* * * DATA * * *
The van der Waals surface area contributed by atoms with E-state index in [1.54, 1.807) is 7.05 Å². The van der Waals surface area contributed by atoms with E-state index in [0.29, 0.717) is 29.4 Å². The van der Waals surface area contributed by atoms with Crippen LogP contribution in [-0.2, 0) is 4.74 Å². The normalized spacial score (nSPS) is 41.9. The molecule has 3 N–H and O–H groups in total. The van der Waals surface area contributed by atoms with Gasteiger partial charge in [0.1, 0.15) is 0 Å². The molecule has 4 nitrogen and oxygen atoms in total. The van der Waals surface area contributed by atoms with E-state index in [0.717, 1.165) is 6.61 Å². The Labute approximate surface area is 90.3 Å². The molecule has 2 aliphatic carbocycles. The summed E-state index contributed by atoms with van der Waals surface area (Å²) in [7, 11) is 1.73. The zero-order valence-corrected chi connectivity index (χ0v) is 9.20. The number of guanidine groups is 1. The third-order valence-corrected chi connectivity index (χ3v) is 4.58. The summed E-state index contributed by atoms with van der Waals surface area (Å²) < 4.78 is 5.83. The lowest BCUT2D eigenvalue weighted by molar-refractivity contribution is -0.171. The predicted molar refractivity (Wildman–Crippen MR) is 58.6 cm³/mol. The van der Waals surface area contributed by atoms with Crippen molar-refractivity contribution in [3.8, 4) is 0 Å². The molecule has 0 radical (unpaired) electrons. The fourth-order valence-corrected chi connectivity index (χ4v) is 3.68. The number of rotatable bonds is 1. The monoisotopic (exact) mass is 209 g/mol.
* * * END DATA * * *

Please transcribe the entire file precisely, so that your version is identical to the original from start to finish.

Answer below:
The van der Waals surface area contributed by atoms with E-state index in [1.54, 1.807) is 7.05 Å². The van der Waals surface area contributed by atoms with E-state index in [0.29, 0.717) is 29.4 Å². The van der Waals surface area contributed by atoms with Crippen LogP contribution in [-0.2, 0) is 4.74 Å². The normalized spacial score (nSPS) is 41.9. The molecule has 3 N–H and O–H groups in total. The van der Waals surface area contributed by atoms with Gasteiger partial charge in [0.1, 0.15) is 0 Å². The molecule has 4 nitrogen and oxygen atoms in total. The van der Waals surface area contributed by atoms with E-state index in [0.717, 1.165) is 6.61 Å². The Labute approximate surface area is 90.3 Å². The molecule has 2 aliphatic carbocycles. The summed E-state index contributed by atoms with van der Waals surface area (Å²) in [7, 11) is 1.73. The zero-order valence-corrected chi connectivity index (χ0v) is 9.20. The number of guanidine groups is 1. The third-order valence-corrected chi connectivity index (χ3v) is 4.58. The summed E-state index contributed by atoms with van der Waals surface area (Å²) < 4.78 is 5.83. The lowest BCUT2D eigenvalue weighted by molar-refractivity contribution is -0.171. The predicted molar refractivity (Wildman–Crippen MR) is 58.6 cm³/mol. The van der Waals surface area contributed by atoms with Crippen molar-refractivity contribution in [3.8, 4) is 0 Å². The molecule has 0 radical (unpaired) electrons. The fourth-order valence-corrected chi connectivity index (χ4v) is 3.68. The number of rotatable bonds is 1. The monoisotopic (exact) mass is 209 g/mol.